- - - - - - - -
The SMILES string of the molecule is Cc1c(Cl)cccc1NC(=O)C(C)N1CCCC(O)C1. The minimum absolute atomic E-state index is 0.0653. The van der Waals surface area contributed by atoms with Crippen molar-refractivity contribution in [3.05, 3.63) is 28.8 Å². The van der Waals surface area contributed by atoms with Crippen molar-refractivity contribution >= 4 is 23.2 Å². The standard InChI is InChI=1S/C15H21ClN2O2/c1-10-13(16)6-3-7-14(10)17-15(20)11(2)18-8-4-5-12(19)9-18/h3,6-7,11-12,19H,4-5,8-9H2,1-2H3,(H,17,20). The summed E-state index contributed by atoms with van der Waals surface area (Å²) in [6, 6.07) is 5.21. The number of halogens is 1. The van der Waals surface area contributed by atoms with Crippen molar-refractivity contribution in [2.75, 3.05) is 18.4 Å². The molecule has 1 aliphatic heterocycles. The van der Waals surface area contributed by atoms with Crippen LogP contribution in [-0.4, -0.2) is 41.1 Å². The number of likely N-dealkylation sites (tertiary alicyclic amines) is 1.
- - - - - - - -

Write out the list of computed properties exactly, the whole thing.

The SMILES string of the molecule is Cc1c(Cl)cccc1NC(=O)C(C)N1CCCC(O)C1. The minimum absolute atomic E-state index is 0.0653. The van der Waals surface area contributed by atoms with Crippen molar-refractivity contribution in [3.05, 3.63) is 28.8 Å². The van der Waals surface area contributed by atoms with Crippen molar-refractivity contribution >= 4 is 23.2 Å². The standard InChI is InChI=1S/C15H21ClN2O2/c1-10-13(16)6-3-7-14(10)17-15(20)11(2)18-8-4-5-12(19)9-18/h3,6-7,11-12,19H,4-5,8-9H2,1-2H3,(H,17,20). The summed E-state index contributed by atoms with van der Waals surface area (Å²) in [6, 6.07) is 5.21. The number of halogens is 1. The van der Waals surface area contributed by atoms with Crippen molar-refractivity contribution in [2.75, 3.05) is 18.4 Å². The molecule has 1 aliphatic heterocycles. The van der Waals surface area contributed by atoms with Crippen LogP contribution in [-0.4, -0.2) is 41.1 Å². The number of likely N-dealkylation sites (tertiary alicyclic amines) is 1.